While Galès applauds these governmental efforts, she still sees room for improvement. “I think it’s a step forward. Nonetheless, this announcement only addresses a small part of the problem. What about people with periods who are older than 25? It’s still not enough”.
Looking Ahead: A Bright Future
France’s acknowledgment of period poverty and its dedication to tackling the issue mark a pivotal turning point. The collaborations between nonprofits, activists, and the government signal a comprehensive effort to eradicate period poverty and foster menstrual equity. Students like Mrs. Galès additionally showcase how civil engagement can provoke societal transformation and positive change. Her message is clear, and she is not afraid to voice it. “Everyone should have the right to live without fear or embarrassment during their period, to have their period with dignity. The fight against period poverty is also a fight for dignity and respect.”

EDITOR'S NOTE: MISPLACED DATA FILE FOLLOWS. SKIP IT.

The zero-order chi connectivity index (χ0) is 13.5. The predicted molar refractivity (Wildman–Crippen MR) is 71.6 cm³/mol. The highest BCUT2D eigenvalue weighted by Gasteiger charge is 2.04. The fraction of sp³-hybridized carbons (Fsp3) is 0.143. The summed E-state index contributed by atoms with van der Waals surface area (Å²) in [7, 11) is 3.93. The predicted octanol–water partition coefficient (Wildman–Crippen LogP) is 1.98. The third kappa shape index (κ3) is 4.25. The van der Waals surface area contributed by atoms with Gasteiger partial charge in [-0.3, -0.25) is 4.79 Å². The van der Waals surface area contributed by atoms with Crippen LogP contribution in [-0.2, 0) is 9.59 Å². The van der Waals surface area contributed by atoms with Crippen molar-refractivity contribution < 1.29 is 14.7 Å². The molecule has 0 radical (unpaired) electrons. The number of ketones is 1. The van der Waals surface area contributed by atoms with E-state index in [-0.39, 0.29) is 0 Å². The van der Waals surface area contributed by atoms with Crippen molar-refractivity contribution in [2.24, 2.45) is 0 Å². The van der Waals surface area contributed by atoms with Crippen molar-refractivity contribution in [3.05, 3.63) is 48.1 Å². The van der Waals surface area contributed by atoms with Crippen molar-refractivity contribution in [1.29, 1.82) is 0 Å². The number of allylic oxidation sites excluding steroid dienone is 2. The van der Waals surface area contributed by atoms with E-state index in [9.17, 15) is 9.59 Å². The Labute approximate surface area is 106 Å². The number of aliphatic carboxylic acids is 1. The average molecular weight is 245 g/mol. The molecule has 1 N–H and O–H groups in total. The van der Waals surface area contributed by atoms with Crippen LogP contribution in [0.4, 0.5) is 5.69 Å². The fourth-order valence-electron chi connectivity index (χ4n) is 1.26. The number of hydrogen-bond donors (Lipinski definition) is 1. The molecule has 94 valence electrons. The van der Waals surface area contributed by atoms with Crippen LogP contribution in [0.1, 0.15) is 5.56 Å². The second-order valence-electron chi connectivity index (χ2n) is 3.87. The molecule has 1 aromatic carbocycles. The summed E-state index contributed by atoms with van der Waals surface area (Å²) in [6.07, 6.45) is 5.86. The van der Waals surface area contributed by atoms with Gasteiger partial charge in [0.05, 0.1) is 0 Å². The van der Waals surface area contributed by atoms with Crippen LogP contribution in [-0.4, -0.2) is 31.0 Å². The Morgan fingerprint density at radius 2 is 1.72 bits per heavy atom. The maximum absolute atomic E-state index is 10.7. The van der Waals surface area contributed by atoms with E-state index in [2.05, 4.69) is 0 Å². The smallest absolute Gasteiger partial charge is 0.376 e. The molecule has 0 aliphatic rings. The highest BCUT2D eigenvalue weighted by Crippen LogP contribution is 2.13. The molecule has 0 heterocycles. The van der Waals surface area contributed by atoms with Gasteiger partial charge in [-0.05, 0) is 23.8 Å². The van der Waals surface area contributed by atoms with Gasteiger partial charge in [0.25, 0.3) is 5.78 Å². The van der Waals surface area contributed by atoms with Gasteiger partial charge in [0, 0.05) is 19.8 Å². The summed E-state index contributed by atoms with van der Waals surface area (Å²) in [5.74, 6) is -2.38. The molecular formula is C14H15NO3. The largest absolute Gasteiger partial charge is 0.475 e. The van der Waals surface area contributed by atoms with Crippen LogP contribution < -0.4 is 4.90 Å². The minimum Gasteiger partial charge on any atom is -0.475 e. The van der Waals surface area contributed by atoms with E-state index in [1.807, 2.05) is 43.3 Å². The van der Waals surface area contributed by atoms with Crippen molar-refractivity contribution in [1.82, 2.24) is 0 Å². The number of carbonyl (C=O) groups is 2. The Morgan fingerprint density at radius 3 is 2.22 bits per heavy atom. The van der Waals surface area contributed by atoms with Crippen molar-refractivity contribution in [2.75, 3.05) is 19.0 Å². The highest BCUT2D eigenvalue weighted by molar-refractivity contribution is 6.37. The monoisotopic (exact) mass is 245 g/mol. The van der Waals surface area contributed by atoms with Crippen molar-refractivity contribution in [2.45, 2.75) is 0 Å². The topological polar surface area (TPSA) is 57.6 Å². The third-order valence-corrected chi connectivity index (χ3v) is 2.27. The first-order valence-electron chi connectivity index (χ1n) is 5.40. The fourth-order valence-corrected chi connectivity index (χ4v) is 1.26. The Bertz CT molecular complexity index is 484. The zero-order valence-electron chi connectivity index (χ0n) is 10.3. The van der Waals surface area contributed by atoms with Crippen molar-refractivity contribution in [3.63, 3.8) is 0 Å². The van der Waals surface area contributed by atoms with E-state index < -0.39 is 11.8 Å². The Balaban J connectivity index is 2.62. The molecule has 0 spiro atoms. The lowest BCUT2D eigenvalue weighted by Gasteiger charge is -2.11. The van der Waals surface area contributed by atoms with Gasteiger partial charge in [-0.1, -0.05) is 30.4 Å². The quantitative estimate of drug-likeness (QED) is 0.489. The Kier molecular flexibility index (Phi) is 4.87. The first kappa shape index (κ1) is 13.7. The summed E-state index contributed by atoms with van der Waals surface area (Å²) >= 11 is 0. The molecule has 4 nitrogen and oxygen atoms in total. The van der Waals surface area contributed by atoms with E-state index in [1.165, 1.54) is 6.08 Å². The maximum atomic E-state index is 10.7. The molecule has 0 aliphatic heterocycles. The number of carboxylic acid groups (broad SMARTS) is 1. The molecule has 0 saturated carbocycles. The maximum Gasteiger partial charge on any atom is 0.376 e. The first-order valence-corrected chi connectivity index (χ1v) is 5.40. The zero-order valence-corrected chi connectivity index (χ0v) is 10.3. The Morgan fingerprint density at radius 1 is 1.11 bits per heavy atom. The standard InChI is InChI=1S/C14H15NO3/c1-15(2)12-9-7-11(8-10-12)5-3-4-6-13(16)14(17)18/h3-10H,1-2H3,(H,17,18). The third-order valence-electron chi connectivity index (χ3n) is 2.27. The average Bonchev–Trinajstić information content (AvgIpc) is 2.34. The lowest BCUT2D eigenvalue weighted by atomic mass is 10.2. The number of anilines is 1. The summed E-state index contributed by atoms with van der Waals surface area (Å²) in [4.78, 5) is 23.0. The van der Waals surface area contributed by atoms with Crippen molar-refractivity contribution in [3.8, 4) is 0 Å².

The battle against period poverty in France thus has gained significant momentum. Acknowledging the issue, challenging taboos, and implementing policies that prioritize menstrual equity are vital steps toward a more inclusive and just society. The progress made so far is a testament to the power of collective action, and with determination, France is poised to lead the way in this global movement for change.
– Miriam Schuller